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I will begin by giving a rough sketch of my understanding of motives.

In many expositions about motives (for example, www.jmilne.org/math/xnotes/MOT102.pdf), the category of motives is defined to be a category such that every Weil cohomology (viewed as a functor) factors through it. This does not define the category uniquely, nor does it imply that it exists.

There are two concrete candidates that we can construct. The category of Chow motives, which is well-defined, is trivially a category of motives. However, it has some bad properties. For example, it is not Tannakian. The second candidate is the category of numerical motives. It too is well-defined, however it is only conjectured that it is category of motives (i.e., that every Weil cohomology factors through this category). This conjecture is closely related to (or perhaps even equivalent to?) Grothendieck's standard conjectures. That would be desirable, because the category of numerical motives is very well-behaved.

Furthermore, the original motivation for motives is that Grothendieck has proven that if the category of numerical motives is indeed a category of motives, then the Weil conjectures are correct.

So far, even though I a murky on many of the details, I follow the storyline.

Question

Where does "motivic cohomology" (in the sense of, for example, www.claymath.org/library/monographs/cmim02.pdf) fit into this story?

I know that motivic cohomology has something to do with Milnor K-theory, but that is more or less where my understanding of the context of motivic cohomology ends. If motives are already an abstract object that generalizes cohomology, what does motivic cohomology signify? What is the motivation for defining it? What is the context in which it arose?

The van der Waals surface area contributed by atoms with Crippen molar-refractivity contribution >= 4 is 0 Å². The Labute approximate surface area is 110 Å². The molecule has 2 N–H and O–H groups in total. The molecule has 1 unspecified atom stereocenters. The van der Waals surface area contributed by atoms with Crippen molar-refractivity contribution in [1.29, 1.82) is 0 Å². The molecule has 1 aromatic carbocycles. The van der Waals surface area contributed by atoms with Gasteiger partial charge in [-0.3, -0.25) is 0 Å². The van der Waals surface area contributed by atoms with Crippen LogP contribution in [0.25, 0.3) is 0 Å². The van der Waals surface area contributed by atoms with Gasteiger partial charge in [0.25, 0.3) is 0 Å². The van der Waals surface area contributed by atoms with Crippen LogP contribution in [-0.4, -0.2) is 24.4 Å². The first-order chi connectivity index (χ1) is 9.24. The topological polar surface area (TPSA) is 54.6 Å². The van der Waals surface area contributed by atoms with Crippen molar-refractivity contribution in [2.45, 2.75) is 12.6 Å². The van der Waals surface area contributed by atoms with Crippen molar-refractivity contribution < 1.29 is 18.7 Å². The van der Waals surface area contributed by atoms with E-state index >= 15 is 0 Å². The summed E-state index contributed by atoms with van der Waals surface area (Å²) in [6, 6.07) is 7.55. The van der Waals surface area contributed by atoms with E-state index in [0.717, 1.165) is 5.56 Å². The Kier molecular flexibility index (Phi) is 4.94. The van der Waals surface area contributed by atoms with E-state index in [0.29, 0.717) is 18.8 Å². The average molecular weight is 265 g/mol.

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Classically, Grothendieck's motives are only the pure motives, meaning abelian-ish things which capture the (Weil-cohomology-style) $H^i$ of smooth, projective varieties. To see the relationship with motivic cohomology, one should extend the notion of motive so that non-pure (i.e. "mixed") motives are allowed, these mixed motives being abelian-ish things which capture the $H^i$ of arbitrary varieties. The main novelty with mixed motives is that the (conjectural) abelian category of them is not semi-simple -- in fact every mixed motive should be a (generally non-trivial) iterated extension of pure motives, these extensions essentially coming from compactification and resolution of singularities, as in the story of mixed Hodge structures.

Then once one thinks of mixed motives, a natural direction of study (or speculation, as the case may be...) is that of determining all possible extensions (or iterated extensions) between two motives. And that's what motivic cohomology is, essentially: the study of these Ext groups. More formally, every variety $X$ should determine an object $C(X)$ in the bounded derived category of mixed motives, collecting together all the various mixed motives $H^i(X)$, and the $(i,j)^{th}$ motivic cohomology of $X$ is (up to twisting conventions) the abelian group of maps from the unit object to $C(X)$ \ $[i](j)$ (the $j^th$ Tate twist of the $i^th$ shift of $C(X)$) in the derived category of mixed motives.